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There are the following common notations:

  • Sums: $$\sum_{i=2}^4 i = 2 + 3 + 4 = 9$$
  • Products: $$\prod_{i=2}^4 i = 2\times 3\times 4 = 24$$

Is there a (theoretical) one for:

  • Exponentiation (conventional/top down) $$\ X_{i=2}^4 i = {2 ^ {3^4}} = 2^{81} =2\,417\,851\,639\,229\,258\,349\,412\,352$$

There is probably no need for of having a special notation for non-conventional Exponents (bottom up) like ${{2 ^ 3}^4} = 2 ^ {3\times4} = 4096$ in the first place. Since this is equivalent to $$n^{\prod_{i=n+1}^4 i} ;n=2$$

Or does this type of notation anyway only make sense for associative and commutative operations; or is this just too exotic?

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    $\begingroup$ This is the closest thing I can come up with. mathworld.wolfram.com/KnuthUp-ArrowNotation.html $\endgroup$ – dylan7 Feb 17 '15 at 15:17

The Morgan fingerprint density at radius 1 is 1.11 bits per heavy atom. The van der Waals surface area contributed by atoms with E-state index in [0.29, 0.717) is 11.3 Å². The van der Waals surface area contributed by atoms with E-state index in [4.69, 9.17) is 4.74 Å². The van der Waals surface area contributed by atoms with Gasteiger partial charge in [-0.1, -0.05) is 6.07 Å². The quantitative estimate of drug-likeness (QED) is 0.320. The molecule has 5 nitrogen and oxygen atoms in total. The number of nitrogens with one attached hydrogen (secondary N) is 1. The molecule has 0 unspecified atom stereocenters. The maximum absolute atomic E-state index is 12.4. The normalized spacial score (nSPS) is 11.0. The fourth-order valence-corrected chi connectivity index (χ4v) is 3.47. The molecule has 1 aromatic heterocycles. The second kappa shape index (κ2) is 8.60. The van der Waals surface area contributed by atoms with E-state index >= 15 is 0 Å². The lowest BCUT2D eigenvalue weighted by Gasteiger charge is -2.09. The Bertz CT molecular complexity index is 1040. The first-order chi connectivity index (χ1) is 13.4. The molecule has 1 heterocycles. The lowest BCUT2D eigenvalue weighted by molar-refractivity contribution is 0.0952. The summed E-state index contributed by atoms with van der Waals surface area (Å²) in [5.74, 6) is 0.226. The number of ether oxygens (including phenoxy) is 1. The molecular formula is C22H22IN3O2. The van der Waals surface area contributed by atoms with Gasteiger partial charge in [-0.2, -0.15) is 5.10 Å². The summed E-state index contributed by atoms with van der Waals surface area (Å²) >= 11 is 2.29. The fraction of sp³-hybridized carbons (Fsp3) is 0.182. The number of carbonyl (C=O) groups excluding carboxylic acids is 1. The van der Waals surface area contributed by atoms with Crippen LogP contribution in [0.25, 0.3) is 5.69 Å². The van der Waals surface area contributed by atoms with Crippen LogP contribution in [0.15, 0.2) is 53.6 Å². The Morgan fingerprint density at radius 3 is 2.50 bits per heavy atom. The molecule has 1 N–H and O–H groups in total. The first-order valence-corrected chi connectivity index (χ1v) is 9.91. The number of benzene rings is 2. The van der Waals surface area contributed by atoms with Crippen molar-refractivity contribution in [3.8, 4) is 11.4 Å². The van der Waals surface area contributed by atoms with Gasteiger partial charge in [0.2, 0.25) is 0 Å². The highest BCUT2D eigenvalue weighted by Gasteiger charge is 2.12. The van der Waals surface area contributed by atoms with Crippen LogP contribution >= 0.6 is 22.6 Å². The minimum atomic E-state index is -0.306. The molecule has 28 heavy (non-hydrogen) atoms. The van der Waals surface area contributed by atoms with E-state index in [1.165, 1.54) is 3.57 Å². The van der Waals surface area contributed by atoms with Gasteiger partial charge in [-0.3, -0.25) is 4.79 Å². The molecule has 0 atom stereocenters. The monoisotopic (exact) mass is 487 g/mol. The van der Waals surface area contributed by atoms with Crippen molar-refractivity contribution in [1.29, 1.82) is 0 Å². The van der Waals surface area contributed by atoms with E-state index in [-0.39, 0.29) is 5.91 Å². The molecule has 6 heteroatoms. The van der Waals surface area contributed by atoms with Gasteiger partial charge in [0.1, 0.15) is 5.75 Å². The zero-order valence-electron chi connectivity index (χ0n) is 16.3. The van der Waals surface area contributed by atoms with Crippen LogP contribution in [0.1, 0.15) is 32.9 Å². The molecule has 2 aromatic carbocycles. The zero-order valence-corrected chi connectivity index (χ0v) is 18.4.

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    $\begingroup$ Probably no notation exists for this because it really has no use. In particular, since exponentiation is neither associative nor commutative, so you can't say $X_{i\in I} x_i$, for example, where $I$ is some index set, unless the index set is well-ordered and finite. $\endgroup$ – Thomas Andrews Feb 17 '15 at 15:24
  • $\begingroup$ Thanks for hinting to Up-Arrow Notation, I think this concept is only somewhat useful in the context of hyperoperation sequences. $\endgroup$ – mxfh Feb 17 '15 at 15:29
  • $\begingroup$ now that I know what a tetration is, this question is probably just the amateur version of Notation for n-ary exponentiation $\endgroup$ – mxfh Feb 17 '15 at 15:38
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    $\begingroup$ After it is obvious that there is no analoguous notation in use, why not simply propose to use big $E$ for this? $E_{i=1}^n i = n^{...^{(i+1)^i}} = n^{...^{2^1}}$ ? $\endgroup$ – Gottfried Helms Feb 21 '15 at 19:12

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